Sunday, April 24, 2005

The Honeysuckle and the Bee

One of the best books to come across is one you have had for many years, never read, discovering in an idle moment: in my case 4.30am just before dawn, lying awake trying not to think of White Bears, and failing.

By bedside light, I read 30 pages till dawn rose, chuckling and congratulating myself on the sheer pleasure of a chance find. Like the naughty person who flicks on or reads endings, I have a penchant for checking who authors are before finishing books. It ought to be possible not to do so: in several senses it spoils things by so doing. But by 5.30 I had logged on to discover facts about Sir John Squire {2} {3} which enhanced my enjoyment in reading him.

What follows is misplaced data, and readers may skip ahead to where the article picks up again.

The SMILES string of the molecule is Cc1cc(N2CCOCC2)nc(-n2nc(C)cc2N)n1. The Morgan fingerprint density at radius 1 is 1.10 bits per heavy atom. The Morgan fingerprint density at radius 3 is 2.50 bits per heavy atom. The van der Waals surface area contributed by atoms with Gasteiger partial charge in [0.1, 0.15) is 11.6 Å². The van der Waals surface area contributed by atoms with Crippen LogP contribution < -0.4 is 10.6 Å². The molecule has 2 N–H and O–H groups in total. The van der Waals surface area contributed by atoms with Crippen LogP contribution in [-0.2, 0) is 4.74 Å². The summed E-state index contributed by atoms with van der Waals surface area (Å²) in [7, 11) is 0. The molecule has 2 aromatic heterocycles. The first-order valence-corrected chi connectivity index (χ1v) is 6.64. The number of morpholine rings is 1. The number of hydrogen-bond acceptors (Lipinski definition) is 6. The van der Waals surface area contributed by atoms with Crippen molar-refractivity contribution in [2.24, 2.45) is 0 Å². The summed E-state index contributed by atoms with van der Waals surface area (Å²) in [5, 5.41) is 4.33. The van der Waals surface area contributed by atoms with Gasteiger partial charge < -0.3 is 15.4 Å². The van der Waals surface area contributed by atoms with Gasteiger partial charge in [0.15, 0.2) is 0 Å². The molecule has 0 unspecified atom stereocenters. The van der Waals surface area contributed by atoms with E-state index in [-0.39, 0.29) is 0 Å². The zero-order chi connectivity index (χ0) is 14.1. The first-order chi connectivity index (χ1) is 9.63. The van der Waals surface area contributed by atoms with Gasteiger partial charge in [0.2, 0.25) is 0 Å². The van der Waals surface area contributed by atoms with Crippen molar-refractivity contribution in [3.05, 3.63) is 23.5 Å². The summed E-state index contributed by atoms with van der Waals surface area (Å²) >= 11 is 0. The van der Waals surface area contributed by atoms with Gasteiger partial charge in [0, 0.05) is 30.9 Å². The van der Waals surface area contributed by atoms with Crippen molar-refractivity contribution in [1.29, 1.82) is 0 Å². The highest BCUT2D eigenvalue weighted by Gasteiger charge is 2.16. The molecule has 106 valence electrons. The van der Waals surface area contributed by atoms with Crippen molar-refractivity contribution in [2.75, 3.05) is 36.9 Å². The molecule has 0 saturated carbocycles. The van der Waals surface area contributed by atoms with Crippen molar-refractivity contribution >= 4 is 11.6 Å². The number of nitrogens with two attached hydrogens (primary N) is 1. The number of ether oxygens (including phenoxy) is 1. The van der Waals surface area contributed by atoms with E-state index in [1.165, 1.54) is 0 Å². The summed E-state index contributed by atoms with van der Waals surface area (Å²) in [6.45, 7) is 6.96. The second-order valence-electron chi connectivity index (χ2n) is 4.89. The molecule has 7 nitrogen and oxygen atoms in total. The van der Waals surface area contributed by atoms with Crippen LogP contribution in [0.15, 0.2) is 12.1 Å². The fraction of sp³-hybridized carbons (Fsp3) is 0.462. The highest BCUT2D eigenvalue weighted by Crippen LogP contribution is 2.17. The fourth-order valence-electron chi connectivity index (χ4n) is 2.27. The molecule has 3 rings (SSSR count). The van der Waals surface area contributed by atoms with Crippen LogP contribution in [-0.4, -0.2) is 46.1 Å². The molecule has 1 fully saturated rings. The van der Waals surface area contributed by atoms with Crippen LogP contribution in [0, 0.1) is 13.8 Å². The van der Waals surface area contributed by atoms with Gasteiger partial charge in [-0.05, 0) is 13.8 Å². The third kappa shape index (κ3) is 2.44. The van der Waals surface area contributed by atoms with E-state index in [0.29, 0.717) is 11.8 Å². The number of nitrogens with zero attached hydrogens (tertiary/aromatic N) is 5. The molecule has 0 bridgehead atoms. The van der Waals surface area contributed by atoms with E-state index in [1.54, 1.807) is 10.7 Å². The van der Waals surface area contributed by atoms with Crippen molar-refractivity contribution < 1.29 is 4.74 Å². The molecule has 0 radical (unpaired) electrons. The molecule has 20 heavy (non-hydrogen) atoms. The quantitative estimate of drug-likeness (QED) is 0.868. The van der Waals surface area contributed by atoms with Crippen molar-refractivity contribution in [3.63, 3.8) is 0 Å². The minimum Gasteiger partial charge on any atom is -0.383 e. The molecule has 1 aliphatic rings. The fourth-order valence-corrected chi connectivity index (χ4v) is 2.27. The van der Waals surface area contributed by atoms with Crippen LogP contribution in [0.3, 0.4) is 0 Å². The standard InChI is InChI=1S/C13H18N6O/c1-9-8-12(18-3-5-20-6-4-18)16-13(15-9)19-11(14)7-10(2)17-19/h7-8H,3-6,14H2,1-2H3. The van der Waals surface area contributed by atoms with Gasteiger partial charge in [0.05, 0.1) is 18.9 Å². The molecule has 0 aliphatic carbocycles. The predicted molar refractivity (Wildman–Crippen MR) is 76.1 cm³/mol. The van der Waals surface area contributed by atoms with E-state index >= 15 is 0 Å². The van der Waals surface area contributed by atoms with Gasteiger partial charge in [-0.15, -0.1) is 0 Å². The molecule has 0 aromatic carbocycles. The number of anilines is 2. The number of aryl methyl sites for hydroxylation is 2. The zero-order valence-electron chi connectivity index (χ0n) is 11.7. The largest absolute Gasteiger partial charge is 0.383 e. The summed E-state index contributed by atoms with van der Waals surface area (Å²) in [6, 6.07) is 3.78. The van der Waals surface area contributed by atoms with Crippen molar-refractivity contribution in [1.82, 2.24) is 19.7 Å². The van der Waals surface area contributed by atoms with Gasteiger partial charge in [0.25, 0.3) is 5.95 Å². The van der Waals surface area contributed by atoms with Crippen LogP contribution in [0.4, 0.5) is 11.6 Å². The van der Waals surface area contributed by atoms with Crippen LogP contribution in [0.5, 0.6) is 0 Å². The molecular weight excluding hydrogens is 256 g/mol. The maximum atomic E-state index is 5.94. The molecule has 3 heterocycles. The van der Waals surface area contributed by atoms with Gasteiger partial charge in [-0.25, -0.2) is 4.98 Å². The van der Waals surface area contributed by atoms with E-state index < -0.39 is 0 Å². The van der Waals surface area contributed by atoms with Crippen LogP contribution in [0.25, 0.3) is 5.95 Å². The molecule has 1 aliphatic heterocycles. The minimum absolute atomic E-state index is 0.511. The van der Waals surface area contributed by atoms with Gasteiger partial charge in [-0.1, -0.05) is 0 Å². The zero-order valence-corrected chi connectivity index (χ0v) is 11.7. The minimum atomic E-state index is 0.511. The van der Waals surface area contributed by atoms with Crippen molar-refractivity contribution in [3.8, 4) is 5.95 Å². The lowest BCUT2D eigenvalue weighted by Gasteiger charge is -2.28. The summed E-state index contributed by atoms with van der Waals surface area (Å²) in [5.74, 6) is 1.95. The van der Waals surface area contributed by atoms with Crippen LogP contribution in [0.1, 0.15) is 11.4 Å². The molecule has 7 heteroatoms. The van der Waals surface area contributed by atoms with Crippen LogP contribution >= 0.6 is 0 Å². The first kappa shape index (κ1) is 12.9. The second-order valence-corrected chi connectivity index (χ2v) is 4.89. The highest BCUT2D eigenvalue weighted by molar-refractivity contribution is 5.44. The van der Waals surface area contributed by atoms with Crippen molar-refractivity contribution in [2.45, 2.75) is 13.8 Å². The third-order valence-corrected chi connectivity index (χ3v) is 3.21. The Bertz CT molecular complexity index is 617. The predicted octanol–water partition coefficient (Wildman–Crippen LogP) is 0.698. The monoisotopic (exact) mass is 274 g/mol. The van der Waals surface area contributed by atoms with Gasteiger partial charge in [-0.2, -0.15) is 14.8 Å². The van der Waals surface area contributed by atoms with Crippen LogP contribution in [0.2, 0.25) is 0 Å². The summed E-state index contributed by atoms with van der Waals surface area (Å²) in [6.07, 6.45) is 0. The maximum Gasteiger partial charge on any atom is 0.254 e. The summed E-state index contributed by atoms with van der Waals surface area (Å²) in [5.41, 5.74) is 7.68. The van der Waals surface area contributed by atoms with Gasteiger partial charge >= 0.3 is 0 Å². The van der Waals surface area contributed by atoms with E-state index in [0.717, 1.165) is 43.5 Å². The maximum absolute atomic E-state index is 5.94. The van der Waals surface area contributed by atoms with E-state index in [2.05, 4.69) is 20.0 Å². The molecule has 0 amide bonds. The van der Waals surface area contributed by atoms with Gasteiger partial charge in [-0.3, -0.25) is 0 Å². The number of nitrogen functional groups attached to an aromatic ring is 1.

The Honeysuckle and the Bee
is the author walking from London to Devonshire, splicing into his narrative memories inspired by the places he past and people he met. It is very funny: a cornucopia of little gems. A thoroughly English book: by that I mean a Frenchman or a German could read it but he would enjoy it much less than a Englishman of a certain age: a man, probably not a woman, who might play the Flanders and Swann nostalgia-fest to lost railway stations, time and again, on occasion with with a moist eye or two.

John Collings Squire, (1884–1958), British poet (Solomon Eagle), one time editor of New statesman, poet, and author of On Destroying Books .


At Tuesday, December 05, 2006, Anonymous Anonymous said...

A similar experience happened to me. I chanced upon this book in the wee small hours. Expecting it to be a hum-drum old book.
I found it surprisingly uplifting and I was soon painting pictures in my minds eye.
Before I knew it, it was 6.30.


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